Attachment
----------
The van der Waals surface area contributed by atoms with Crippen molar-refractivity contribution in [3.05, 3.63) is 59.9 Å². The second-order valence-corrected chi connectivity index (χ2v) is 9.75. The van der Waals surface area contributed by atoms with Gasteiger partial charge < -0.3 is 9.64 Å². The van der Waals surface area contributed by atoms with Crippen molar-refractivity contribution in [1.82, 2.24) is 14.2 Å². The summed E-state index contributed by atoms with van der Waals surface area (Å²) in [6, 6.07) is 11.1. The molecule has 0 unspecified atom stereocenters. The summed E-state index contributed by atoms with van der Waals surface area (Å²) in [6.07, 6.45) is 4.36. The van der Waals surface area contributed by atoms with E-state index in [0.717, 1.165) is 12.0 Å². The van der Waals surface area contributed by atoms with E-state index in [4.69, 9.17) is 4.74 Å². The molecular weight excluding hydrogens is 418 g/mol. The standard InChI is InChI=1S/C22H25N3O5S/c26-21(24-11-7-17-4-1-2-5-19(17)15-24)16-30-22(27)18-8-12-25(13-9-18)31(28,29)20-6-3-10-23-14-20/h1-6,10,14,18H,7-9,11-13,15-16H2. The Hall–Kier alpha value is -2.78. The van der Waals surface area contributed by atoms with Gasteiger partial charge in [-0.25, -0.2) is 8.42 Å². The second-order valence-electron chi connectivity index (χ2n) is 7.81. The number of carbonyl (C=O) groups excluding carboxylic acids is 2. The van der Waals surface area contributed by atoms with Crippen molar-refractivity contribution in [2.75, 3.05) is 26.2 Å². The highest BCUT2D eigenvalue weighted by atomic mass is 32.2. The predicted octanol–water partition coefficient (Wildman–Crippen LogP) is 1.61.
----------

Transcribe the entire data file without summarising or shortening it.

The van der Waals surface area contributed by atoms with Crippen molar-refractivity contribution in [3.05, 3.63) is 59.9 Å². The second-order valence-corrected chi connectivity index (χ2v) is 9.75. The van der Waals surface area contributed by atoms with Gasteiger partial charge < -0.3 is 9.64 Å². The van der Waals surface area contributed by atoms with Crippen molar-refractivity contribution in [1.82, 2.24) is 14.2 Å². The summed E-state index contributed by atoms with van der Waals surface area (Å²) in [6, 6.07) is 11.1. The molecule has 0 unspecified atom stereocenters. The summed E-state index contributed by atoms with van der Waals surface area (Å²) in [6.07, 6.45) is 4.36. The van der Waals surface area contributed by atoms with E-state index in [0.717, 1.165) is 12.0 Å². The van der Waals surface area contributed by atoms with E-state index in [4.69, 9.17) is 4.74 Å². The molecular weight excluding hydrogens is 418 g/mol. The standard InChI is InChI=1S/C22H25N3O5S/c26-21(24-11-7-17-4-1-2-5-19(17)15-24)16-30-22(27)18-8-12-25(13-9-18)31(28,29)20-6-3-10-23-14-20/h1-6,10,14,18H,7-9,11-13,15-16H2. The Hall–Kier alpha value is -2.78. The van der Waals surface area contributed by atoms with Gasteiger partial charge in [-0.25, -0.2) is 8.42 Å². The second-order valence-electron chi connectivity index (χ2n) is 7.81. The number of carbonyl (C=O) groups excluding carboxylic acids is 2. The van der Waals surface area contributed by atoms with Crippen molar-refractivity contribution in [2.75, 3.05) is 26.2 Å². The highest BCUT2D eigenvalue weighted by atomic mass is 32.2. The predicted octanol–water partition coefficient (Wildman–Crippen LogP) is 1.61.